Real Estate

Trump and Brexit may spell good news for Asia property: Colliers

Tourists take in a cable car take in the sights at Sentosa Island, Singapore
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Asia's emerging markets sold off in the wake of the surprise win for now U.S. president-elect Donald Trump, but the region's property investments may actually benefit, analysts at Colliers said.

"Emerging market financial assets, including property, have been unpopular ever since the global financial crisis, whereas developed market assets, in particular U.S. assets, have been in strong demand," Andrew Haskins, executive director of the global real-estate services company, said last week.

"Now, the combination of Brexit and Mr. Trump's election in the U.S. over the medium term should [serve] to remind investors that you can have surprises in developed as well as emerging markets," he said. "That should mitigate long-standing political and economic concerns about Asia."

He expected that the premium returns that investors demand for the perceived higher level of risk in Asia should come down, boosting appetite for assets in the region.

But while Trump's election win was broadly unexpected, Haskins said Colliers wasn't significantly changing its generally positive economic forecasts for Asia Pacific.

"Growth in China and Hong Kong so far this year has exceeded expectations. Growth in India has been very strong. Growth in Australia is strong," he said. "So we are optimistic about the overall direction of Asia Pacific economies."

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But he added that it wasn't yet clear whether Trump's policies would prove expansionary or contractionary for the U.S. economy, with knock-on effects for Asia.

Among the regional property markets Colliers covers, India could become an interesting investment target, Haskins said.

"On a three-to-five year view, India is going to be a very exciting market," he said. "Restrictions on foreign investment in India are gradually easing and the government has passed the real estate regulation act which should raise the standards of the Indian real estate sector towards international norms. "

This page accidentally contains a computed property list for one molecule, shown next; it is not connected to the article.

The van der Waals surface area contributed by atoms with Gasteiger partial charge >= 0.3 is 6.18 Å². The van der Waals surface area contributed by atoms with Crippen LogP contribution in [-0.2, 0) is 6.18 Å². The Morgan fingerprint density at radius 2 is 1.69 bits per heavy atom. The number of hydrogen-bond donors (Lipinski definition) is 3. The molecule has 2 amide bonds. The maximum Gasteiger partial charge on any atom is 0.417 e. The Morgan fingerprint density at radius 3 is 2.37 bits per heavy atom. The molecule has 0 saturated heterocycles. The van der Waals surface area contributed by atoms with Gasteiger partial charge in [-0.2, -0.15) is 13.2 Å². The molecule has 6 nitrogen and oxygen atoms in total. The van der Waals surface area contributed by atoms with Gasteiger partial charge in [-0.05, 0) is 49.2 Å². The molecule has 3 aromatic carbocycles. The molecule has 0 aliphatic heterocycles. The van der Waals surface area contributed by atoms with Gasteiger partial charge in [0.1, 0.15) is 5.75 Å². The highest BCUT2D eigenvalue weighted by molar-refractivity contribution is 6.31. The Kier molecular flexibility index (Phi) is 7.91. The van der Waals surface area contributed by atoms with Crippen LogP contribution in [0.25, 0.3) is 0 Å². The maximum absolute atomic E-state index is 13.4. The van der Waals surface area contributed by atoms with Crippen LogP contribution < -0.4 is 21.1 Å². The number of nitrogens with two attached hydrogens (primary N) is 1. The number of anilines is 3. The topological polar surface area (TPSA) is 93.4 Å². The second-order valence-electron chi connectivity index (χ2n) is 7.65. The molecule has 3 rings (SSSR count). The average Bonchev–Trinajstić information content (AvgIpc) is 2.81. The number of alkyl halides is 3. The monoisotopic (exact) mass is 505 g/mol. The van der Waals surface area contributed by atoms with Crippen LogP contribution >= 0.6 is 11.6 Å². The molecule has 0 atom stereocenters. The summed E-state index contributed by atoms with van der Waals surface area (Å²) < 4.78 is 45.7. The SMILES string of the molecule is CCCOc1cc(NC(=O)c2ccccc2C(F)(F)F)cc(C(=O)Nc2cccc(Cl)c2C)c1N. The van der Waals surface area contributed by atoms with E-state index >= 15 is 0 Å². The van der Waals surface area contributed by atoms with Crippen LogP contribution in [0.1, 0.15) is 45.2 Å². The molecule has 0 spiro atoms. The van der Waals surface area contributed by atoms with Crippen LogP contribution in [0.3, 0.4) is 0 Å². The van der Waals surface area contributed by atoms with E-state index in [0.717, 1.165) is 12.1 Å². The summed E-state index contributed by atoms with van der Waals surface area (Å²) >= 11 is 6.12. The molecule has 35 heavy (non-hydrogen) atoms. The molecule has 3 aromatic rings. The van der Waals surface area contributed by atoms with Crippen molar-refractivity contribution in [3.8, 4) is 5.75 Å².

While the government's move to "demonetize" the 500 and 1,000 rupee notes could hurt liquidity in the property market in the near term, it's probably positive in the longer term, he said.

Colliers was also positive on the Singapore market, despite the recent economic concerns. Revised gross domestic product (GDP) data for Singapore, due on Thursday, were expected to show the economy contracted 2.5 percent on-quarter, according to a Reuters poll.

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"The economy has been under pressure, but the long term attractions of Singapore -- a world-class market economy, very high regulatory transparency -- are very clear," Haskins said. "Prices have not moved up as they have elsewhere in Asia so Singapore, relatively speaking, is better value. And that has been reflected in strong investment interest."

Singapore's residential property prices have been hit by the government imposing a series of cooling measures starting from 2011. Those measures included an additional buyers' stamp duty (ABSD), which adds much as an additional 15 percent to the purchase price for foreign buyers and Singaporeans with more than one property. Prime and luxury residential property prices have dropped around 15-25 percent since the market hit a peak in 2011.

The city-state's commercial property has also faced headwinds, with demand for retail space lagging amid sluggish consumer spending and competition from ecommerce. At the same time, the office segment has faced both a drop in demand and surging completions of new buildings.

Despite widespread concerns that Australia's property market has entered bubble territory, Colliers took a more sanguine view of the outlook.

"The Australian economy has been robust, particularly in the southeast, so around Sydney and Melbourne. And interest in Australia remains high," he said. "However, at least in office property, which is where we concentrate, it's increasingly difficult to find good assets. There is an increasing shortage of stock, so it's increasingly difficult to find assets to buy."

—By CNBC.Com's Leslie Shaffer; Follow her on Twitter

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